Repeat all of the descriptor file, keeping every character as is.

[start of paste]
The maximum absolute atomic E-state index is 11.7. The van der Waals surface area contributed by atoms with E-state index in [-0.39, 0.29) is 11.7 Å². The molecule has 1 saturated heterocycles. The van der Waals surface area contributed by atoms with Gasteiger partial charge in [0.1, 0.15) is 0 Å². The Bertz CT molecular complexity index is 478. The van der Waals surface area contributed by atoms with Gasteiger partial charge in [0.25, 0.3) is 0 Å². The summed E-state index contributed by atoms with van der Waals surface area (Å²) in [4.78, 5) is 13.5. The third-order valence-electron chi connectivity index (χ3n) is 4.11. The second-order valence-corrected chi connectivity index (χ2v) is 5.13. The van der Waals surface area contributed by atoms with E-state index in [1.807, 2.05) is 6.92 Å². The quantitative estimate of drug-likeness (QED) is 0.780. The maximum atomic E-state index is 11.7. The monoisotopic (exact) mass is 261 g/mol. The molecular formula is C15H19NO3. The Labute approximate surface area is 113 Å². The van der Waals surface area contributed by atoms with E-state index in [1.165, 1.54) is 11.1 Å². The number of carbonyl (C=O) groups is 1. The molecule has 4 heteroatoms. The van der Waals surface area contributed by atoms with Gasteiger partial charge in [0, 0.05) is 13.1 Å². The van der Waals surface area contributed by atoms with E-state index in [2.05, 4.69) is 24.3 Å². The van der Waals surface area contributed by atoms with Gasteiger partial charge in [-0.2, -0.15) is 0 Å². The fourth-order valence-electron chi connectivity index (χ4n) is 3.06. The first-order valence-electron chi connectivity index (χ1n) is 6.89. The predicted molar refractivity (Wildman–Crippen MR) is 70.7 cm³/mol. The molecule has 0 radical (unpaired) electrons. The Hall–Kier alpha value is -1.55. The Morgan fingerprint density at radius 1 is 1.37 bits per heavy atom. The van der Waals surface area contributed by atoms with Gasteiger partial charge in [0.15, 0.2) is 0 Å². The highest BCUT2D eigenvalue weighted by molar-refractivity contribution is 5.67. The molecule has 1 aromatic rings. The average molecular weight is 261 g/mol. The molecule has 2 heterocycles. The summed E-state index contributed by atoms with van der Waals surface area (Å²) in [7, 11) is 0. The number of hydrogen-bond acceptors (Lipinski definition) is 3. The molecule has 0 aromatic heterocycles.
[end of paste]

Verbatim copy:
The maximum absolute atomic E-state index is 11.7. The van der Waals surface area contributed by atoms with E-state index in [-0.39, 0.29) is 11.7 Å². The molecule has 1 saturated heterocycles. The van der Waals surface area contributed by atoms with Gasteiger partial charge in [0.1, 0.15) is 0 Å². The Bertz CT molecular complexity index is 478. The van der Waals surface area contributed by atoms with Gasteiger partial charge in [0.25, 0.3) is 0 Å². The summed E-state index contributed by atoms with van der Waals surface area (Å²) in [4.78, 5) is 13.5. The third-order valence-electron chi connectivity index (χ3n) is 4.11. The second-order valence-corrected chi connectivity index (χ2v) is 5.13. The van der Waals surface area contributed by atoms with E-state index in [1.807, 2.05) is 6.92 Å². The quantitative estimate of drug-likeness (QED) is 0.780. The maximum atomic E-state index is 11.7. The monoisotopic (exact) mass is 261 g/mol. The molecular formula is C15H19NO3. The Labute approximate surface area is 113 Å². The van der Waals surface area contributed by atoms with E-state index in [1.165, 1.54) is 11.1 Å². The number of carbonyl (C=O) groups is 1. The molecule has 4 heteroatoms. The van der Waals surface area contributed by atoms with Gasteiger partial charge in [0, 0.05) is 13.1 Å². The van der Waals surface area contributed by atoms with E-state index in [2.05, 4.69) is 24.3 Å². The van der Waals surface area contributed by atoms with Gasteiger partial charge in [-0.2, -0.15) is 0 Å². The fourth-order valence-electron chi connectivity index (χ4n) is 3.06. The first-order valence-electron chi connectivity index (χ1n) is 6.89. The predicted molar refractivity (Wildman–Crippen MR) is 70.7 cm³/mol. The molecule has 0 radical (unpaired) electrons. The Hall–Kier alpha value is -1.55. The Morgan fingerprint density at radius 1 is 1.37 bits per heavy atom. The van der Waals surface area contributed by atoms with Gasteiger partial charge in [0.15, 0.2) is 0 Å². The highest BCUT2D eigenvalue weighted by molar-refractivity contribution is 5.67. The molecule has 1 aromatic rings. The average molecular weight is 261 g/mol. The molecule has 2 heterocycles. The summed E-state index contributed by atoms with van der Waals surface area (Å²) in [7, 11) is 0. The number of hydrogen-bond acceptors (Lipinski definition) is 3. The molecule has 0 aromatic heterocycles.